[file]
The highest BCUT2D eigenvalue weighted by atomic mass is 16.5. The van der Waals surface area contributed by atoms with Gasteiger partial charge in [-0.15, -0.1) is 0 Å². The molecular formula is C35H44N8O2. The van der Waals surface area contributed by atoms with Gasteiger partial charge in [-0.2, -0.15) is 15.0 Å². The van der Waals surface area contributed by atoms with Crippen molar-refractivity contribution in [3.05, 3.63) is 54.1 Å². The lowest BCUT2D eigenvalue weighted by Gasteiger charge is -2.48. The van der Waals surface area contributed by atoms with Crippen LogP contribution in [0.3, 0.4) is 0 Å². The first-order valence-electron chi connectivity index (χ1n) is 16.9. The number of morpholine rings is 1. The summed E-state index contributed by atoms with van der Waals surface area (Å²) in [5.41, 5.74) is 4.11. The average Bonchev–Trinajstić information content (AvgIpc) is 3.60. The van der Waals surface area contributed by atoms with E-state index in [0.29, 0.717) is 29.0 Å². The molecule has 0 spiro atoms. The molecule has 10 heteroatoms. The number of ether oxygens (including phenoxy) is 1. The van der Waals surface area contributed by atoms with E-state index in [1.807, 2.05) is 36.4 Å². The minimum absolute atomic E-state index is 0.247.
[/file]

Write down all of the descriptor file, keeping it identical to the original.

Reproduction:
The highest BCUT2D eigenvalue weighted by atomic mass is 16.5. The van der Waals surface area contributed by atoms with Gasteiger partial charge in [-0.15, -0.1) is 0 Å². The molecular formula is C35H44N8O2. The van der Waals surface area contributed by atoms with Gasteiger partial charge in [-0.2, -0.15) is 15.0 Å². The van der Waals surface area contributed by atoms with Crippen molar-refractivity contribution in [3.05, 3.63) is 54.1 Å². The lowest BCUT2D eigenvalue weighted by Gasteiger charge is -2.48. The van der Waals surface area contributed by atoms with Crippen LogP contribution in [0.3, 0.4) is 0 Å². The first-order valence-electron chi connectivity index (χ1n) is 16.9. The number of morpholine rings is 1. The summed E-state index contributed by atoms with van der Waals surface area (Å²) in [5.41, 5.74) is 4.11. The average Bonchev–Trinajstić information content (AvgIpc) is 3.60. The van der Waals surface area contributed by atoms with E-state index in [0.29, 0.717) is 29.0 Å². The molecule has 0 spiro atoms. The molecule has 10 heteroatoms. The number of ether oxygens (including phenoxy) is 1. The van der Waals surface area contributed by atoms with E-state index in [1.807, 2.05) is 36.4 Å². The minimum absolute atomic E-state index is 0.247.